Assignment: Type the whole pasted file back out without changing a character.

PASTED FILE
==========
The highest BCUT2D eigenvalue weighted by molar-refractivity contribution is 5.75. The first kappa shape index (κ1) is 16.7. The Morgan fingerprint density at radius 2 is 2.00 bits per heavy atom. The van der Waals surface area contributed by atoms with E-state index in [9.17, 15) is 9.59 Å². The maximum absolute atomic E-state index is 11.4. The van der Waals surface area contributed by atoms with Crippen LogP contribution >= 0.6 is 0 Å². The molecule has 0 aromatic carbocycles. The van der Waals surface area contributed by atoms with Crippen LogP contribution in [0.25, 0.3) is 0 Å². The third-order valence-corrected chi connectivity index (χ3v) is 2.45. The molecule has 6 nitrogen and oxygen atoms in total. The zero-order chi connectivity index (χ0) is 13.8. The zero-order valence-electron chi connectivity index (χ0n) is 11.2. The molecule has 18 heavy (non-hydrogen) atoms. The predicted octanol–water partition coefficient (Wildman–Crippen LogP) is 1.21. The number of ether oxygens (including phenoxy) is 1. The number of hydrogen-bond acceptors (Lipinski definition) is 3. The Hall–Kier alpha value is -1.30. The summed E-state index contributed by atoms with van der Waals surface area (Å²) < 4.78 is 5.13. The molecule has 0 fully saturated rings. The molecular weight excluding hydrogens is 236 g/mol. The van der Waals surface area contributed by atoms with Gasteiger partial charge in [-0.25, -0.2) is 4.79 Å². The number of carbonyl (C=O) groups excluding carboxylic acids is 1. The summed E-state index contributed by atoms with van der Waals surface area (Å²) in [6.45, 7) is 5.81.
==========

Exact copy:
The highest BCUT2D eigenvalue weighted by molar-refractivity contribution is 5.75. The first kappa shape index (κ1) is 16.7. The Morgan fingerprint density at radius 2 is 2.00 bits per heavy atom. The van der Waals surface area contributed by atoms with E-state index in [9.17, 15) is 9.59 Å². The maximum absolute atomic E-state index is 11.4. The van der Waals surface area contributed by atoms with Crippen LogP contribution >= 0.6 is 0 Å². The molecule has 0 aromatic carbocycles. The van der Waals surface area contributed by atoms with Crippen LogP contribution in [0.25, 0.3) is 0 Å². The third-order valence-corrected chi connectivity index (χ3v) is 2.45. The molecule has 6 nitrogen and oxygen atoms in total. The zero-order chi connectivity index (χ0) is 13.8. The zero-order valence-electron chi connectivity index (χ0n) is 11.2. The molecule has 18 heavy (non-hydrogen) atoms. The predicted octanol–water partition coefficient (Wildman–Crippen LogP) is 1.21. The number of ether oxygens (including phenoxy) is 1. The number of hydrogen-bond acceptors (Lipinski definition) is 3. The Hall–Kier alpha value is -1.30. The summed E-state index contributed by atoms with van der Waals surface area (Å²) < 4.78 is 5.13. The molecule has 0 fully saturated rings. The molecular weight excluding hydrogens is 236 g/mol. The van der Waals surface area contributed by atoms with Gasteiger partial charge in [-0.25, -0.2) is 4.79 Å². The number of carbonyl (C=O) groups excluding carboxylic acids is 1. The summed E-state index contributed by atoms with van der Waals surface area (Å²) in [6.45, 7) is 5.81.